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The Young Balzac: Disordered Knowledge, Strange Student

I'd like to share with you some biographies of great writers, artists, maybe some inventors—people who represent the other life ethos—people who have produced great work from the fringes, or in weird niches they carved out for themselves in life.

There are so many examples of this in history, so I'd like to show you what I mean. I have a few lined up, in no particular order. This one isn't the most important or anything, just something I came across most recently.

Today, I'm sending you a passage from a biography of the French novelist Balzac, Prométhée: ou, La vie de Balzac (1965) by André Maurois. I've translated it to English, of course.

This is a story about reading books, childhood, the productive benefits of disordered knowledge, unjustified presumption, an obsession with printed paper, ecstasy as a motivator and a product, and a kind of hunger that nothing can ever satisfy.

The passage below paints a fascinating picture of education in France in the early 19th century. But it's also an inspiring vignette about something we see in the early lives of many great writers, which is...

Here we have a strange, disaffected, aloof child who just seems a bit absurd or confused or even dumb—his teachers and classmates literally thought he was just stupid—but his appetite for wonder and knowledge drives him, from an early age, to just totally withdraw from society, into a life of the mind. That's the other life.

If you prefer, you can listen to this on the podcast, where I just uploaded it.

Vendôme College, where young Balzac entered at the age of eight in 1807, was one of the most original educational establishments in France. It had been founded by the Oratorians who, like the Jesuits, devoted themselves to education, and were known for being liberal, which must have pleased Bernard-François.

In fact, the two men who, at the time of Balzac, were directing the college, Mareschal and Dessaignes, had both accepted to swear allegiance to the nation. Both were married. But these married priests kept their Catholic faith and maintained, in the college, an almost convent-like discipline. The children did not leave the establishment until the end of their studies.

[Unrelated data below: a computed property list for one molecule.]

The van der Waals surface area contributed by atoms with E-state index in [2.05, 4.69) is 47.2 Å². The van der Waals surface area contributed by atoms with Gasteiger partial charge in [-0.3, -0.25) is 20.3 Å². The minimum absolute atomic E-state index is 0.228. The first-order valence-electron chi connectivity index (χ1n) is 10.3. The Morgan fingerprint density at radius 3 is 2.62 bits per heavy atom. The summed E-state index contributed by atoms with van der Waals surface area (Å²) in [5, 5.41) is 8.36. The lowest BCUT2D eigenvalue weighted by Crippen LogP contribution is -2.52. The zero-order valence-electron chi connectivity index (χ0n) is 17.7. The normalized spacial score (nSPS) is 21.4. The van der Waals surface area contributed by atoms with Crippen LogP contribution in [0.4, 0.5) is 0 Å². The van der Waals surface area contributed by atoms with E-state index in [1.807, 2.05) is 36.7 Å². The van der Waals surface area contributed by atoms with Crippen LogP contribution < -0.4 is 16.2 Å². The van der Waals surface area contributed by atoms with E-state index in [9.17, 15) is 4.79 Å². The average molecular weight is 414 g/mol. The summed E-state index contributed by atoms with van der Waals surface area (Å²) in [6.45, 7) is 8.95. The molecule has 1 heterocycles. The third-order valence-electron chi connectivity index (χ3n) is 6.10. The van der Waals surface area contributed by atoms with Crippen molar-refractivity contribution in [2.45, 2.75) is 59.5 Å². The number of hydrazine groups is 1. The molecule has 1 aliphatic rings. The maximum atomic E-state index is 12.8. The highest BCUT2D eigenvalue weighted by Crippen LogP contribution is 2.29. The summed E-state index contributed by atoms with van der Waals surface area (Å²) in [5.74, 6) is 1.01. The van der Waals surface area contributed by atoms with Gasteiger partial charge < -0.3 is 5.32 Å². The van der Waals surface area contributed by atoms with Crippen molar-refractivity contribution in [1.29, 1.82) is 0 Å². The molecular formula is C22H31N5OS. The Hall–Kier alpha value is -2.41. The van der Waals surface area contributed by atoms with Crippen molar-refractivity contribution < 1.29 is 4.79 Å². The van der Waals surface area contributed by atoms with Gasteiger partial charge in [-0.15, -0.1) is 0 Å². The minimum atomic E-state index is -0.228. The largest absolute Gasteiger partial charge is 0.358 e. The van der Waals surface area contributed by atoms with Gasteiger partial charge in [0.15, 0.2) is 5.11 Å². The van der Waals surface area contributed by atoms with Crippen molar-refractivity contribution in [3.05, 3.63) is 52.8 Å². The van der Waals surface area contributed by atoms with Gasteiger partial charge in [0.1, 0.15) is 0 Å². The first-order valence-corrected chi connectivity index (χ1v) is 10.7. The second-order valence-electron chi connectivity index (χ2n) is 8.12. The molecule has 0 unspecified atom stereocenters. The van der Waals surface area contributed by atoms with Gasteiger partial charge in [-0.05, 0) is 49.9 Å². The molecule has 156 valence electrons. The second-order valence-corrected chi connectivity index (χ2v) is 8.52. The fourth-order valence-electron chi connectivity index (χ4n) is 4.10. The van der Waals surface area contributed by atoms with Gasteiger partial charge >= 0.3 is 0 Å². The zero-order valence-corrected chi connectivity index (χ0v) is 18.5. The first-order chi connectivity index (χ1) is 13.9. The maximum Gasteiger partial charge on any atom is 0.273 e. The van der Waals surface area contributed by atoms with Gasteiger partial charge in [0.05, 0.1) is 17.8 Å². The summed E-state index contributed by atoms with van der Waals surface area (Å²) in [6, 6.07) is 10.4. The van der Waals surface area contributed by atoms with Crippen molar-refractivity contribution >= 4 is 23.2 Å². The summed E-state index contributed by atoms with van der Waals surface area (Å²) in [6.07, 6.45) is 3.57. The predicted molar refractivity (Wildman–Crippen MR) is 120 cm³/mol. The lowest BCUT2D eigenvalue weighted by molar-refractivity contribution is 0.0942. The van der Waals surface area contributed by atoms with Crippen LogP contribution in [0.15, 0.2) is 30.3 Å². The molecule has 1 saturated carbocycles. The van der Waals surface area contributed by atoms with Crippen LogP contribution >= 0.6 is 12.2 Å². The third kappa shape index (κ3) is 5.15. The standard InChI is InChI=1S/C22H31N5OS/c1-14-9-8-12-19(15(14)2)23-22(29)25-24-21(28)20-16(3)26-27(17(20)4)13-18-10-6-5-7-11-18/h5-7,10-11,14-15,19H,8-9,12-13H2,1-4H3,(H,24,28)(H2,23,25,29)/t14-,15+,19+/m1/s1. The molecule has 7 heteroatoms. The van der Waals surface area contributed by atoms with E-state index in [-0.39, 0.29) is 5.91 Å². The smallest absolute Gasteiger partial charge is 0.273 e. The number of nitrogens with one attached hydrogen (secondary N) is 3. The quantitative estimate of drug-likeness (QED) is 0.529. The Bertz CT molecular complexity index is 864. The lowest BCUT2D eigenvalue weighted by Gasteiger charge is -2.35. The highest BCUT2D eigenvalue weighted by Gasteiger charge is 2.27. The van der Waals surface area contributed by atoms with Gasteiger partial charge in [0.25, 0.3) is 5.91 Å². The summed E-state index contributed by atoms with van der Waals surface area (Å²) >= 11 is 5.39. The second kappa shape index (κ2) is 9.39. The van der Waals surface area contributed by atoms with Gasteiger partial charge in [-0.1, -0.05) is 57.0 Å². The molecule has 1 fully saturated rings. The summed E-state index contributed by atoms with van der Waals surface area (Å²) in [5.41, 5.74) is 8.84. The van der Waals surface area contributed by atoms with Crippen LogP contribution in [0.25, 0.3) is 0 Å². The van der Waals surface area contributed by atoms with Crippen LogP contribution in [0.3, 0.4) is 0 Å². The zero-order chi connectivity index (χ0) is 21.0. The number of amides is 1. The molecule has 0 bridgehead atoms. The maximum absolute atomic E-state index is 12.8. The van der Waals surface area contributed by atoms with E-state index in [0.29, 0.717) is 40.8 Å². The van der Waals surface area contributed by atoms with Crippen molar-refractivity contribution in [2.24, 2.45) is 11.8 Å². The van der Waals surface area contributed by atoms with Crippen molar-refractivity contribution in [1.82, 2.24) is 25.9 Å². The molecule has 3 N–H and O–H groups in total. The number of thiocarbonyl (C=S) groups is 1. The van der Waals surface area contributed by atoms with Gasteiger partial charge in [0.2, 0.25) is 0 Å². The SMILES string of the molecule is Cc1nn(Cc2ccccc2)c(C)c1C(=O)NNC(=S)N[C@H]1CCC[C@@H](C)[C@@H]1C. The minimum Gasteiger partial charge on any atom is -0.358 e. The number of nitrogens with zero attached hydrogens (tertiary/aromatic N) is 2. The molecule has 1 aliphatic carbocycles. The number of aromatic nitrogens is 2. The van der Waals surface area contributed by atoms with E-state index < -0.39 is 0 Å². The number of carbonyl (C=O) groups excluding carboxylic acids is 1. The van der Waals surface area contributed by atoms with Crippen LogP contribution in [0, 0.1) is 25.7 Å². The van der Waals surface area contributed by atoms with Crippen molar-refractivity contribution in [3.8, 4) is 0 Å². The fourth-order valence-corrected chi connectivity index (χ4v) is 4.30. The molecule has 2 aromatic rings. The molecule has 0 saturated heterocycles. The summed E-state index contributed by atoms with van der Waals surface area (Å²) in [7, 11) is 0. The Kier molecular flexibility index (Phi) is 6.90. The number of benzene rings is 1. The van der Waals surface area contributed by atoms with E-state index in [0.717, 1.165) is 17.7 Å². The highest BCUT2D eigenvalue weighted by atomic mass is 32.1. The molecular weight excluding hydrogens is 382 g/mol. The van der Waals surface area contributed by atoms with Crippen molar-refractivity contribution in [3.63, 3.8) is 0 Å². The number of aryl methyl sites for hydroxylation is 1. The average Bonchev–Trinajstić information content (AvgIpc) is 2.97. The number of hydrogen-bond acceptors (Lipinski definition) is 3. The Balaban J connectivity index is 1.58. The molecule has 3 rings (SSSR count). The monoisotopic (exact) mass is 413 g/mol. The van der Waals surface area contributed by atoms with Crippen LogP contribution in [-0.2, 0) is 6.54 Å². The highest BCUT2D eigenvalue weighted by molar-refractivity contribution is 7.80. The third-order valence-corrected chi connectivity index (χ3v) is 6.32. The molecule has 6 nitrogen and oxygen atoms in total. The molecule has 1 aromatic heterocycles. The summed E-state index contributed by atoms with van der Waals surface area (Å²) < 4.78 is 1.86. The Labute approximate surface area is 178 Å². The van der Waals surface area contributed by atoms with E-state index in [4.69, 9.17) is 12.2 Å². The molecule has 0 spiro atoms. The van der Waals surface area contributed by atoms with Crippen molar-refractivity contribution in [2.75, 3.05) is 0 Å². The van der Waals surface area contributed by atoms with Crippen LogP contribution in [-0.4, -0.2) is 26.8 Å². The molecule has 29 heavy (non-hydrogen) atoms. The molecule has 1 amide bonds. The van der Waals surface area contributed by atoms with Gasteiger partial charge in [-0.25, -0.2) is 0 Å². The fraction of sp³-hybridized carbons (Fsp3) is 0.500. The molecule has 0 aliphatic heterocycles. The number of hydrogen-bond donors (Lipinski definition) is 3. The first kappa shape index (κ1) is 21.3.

"Our students never go on vacation," the directors wrote to the rector of Orleans. They never leave the town. Parents are asked not to call their children. A censor unsealed all letters, upon entry and departure. Families abdicated.

The Oratorians of Vendôme taught respect for the Emperor, without which their establishment would not have survived, but they resisted the military spirit of the lycées of the Empire. The bell, not the drum, marked the works and days.

The school regulations prescribed reading out loud during meals as a precaution against excitement. The Oratorian Fathers, however, allowed conversation in the refectory. When it was reproached to them for this laxity, “What then?” they replied, “for good manners, for discipline, for the good work accomplished during the year, we do not grant holidays, we deny ourselves the rest they would bring and the economy that would result. And we are accused of the amusements we allow to our pupils!”

What were these meagre amusements? “A few trips to the countryside, organized like this: one leader, three teachers and forty-four pupils. The advanced ones left at four in the morning, walked four leagues to visit a forge, a glassworks or an observatory, frugally dined on the grass, and returned home tired out…”

One must admit that these distractions seem manly and rustic. The college led an austere life. One can see, in the library of Vendôme, a drawing depicting the mathematics class. Despite a poor stove, the professor teaches with his head covered and the collar of his coat turned up. As for punishments, they consisted of corrections applied on the fingers of the guilty with a leather ruler (ultima ratio Patrum), which caused sharp pains, innumerable assignments and long stays in a kind of dungeon, placed under the stairs and called by the pupils “the alcove”, or the “wooden trousers”, cells of six square feet allocated in each dormitory to the rebellious.

Honoré Balzac, when he entered Vendôme, was a plump boy, red-faced, melancholy and silent. He had sad memories of his family life. For a long time he would describe guilty mothers who loved an illegitimate child but persecuted a legitimate son. He brought to the college the painful mistrust of a beaten dog. He felt neither grace nor boldness.

Did he find affection among his teachers, which his parents had not given him? One of them, Father Lefebvre, had a great place in the child's life. This teacher showed, according to his notes at the novitiate, "talent, wit, memory, more imagination than judgment, and a taste for wonders and systems.” In this, he was close to his strange student who too had an appetite for wonders.

Feeling exiled on earth, young Balzac waited for a miracle from Heaven. One of the tasks of Father Lefebvre was to classify the immense library of the college, which came in part from the pillaging of the castles during the Revolution. He gave mathematics reviews to Honoré, whom his father dreamed of entering one day into the Polytechnic Institute, but as Honoré was more of a poet than a mathematician, Father Lefebvre willingly allowed his student to read during the review period.